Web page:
During a Presidential Press Conference, President Bush spoke out on a range of issues. He faulted Congress for not allowing for more domestic oil drilling, particularly in Alaska, saying this was contributing to higher oil prices.
Although he didn’t threaten a veto, he didn’t like the Farm Bill much either:
Americans are concerned about rising food prices. Unfortunately, Congress is considering a massive, bloated Farm Bill that would do little to solve the problem. The bill Congress is now considering would fail to eliminate subsidy payments to multi-millionaire farmers. America’s farm economy is thriving, the value of farmland is skyrocketing, and this is the right time to reform our nation’s farm policies by reducing unnecessary subsidies.
It’s not the time to ask American families who are already paying more in the check-out line to pay more in subsidies for wealthy farmers. Congress can reform our farm programs, and should, by passing a fiscally responsible bill that treats our farmers fairly, and does not impose new burdens on American taxpayers.
The big issue the White House is pushing is cutting off subsidies to wealthy people:
The administration wants to end crop subsidies to the wealthiest Americans. It proposed a cut-off point of $200,000 a year in adjusted gross income, later raised to $500,000 AGI if Congress enacted farm-program reforms. The White House says Congress has not followed through.
Senior farm-bill negotiators were working on a proposal to deny farm subsidies to people with high off-farm income but put no limit on farm income, even if it is millions of dollars.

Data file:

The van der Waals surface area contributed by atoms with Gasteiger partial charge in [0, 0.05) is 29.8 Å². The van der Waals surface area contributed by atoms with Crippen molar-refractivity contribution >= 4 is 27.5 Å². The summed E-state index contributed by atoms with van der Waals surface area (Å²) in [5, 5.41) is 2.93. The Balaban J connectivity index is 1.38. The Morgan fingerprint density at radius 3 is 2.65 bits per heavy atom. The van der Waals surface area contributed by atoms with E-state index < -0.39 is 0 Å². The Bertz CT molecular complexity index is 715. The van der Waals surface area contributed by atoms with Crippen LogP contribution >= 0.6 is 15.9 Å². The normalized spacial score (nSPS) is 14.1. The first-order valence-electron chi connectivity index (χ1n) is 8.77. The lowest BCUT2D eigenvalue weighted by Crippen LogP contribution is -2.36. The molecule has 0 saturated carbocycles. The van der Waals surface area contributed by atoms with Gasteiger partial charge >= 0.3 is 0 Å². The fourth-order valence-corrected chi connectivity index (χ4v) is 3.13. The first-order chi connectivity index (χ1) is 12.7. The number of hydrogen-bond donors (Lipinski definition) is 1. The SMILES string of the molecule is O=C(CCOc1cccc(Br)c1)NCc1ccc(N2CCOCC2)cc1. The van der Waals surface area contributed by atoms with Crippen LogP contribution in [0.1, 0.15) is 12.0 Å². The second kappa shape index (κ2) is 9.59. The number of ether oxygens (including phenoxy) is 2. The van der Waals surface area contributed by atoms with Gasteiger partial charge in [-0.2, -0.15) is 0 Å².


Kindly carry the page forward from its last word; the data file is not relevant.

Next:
Although Congressional negotiators have come to an agreement, there are still open issues, including some that affect the produce industry:
Payment limits are one of the remaining disagreements among congressional farm-bill negotiators, along with aid to fruit and vegetable growers and direct payments to farmers made regardless of crop prices, said Mary Kay Thatcher, top lobbyist for the American Farm Bureau Federation, the largest U.S. farmer group. Bush’s comments, and the previous veto threats, are the White House’s way of influencing talks, she said.
“Whether they veto the bill or not, they have to keep threatening it at this point,” said Thatcher, who said she sees a 30 percent chance of a veto.
A bunch of advocacy groups, such as Sustainable Table, came out with statements praising President Bush for supporting the locally grown movement. But an honest reading of the President’s comments shows he was talking about buying local, not in the U.S., but in Africa and other troubled regions of the world.
The President pointed out his concern over situations of food scarcity around the world, pointing out that he just released $200 million in food from the Emerson Trust, which is a food reserve that allows the secretary of agriculture to release food to meet emergency humanitarian needs. The President then suggested an alternative plan for international famine problems:
One thing I think that would be very creative policy is if we would buy food from local farmers as a way to help deal with scarcity, but also as a way to put in place an infrastructure so that nations can be self-sustaining and self-supporting. It’s a proposal I put forth that Congress hasn’t responded to yet, and I sincerely hope they do.
This point is really crucial. If you take an impoverished country and dump free food in the country, you often deprive local growers of any market at all. You certainly depress local prices. Instead of dumping free food around the world, we could actually create incentives for local production by providing the means to buy food. This would do a lot more to help the world than we are right now.
This fact, though both important and true, has virtually nothing to do with consumers buying locally grown produce here in America.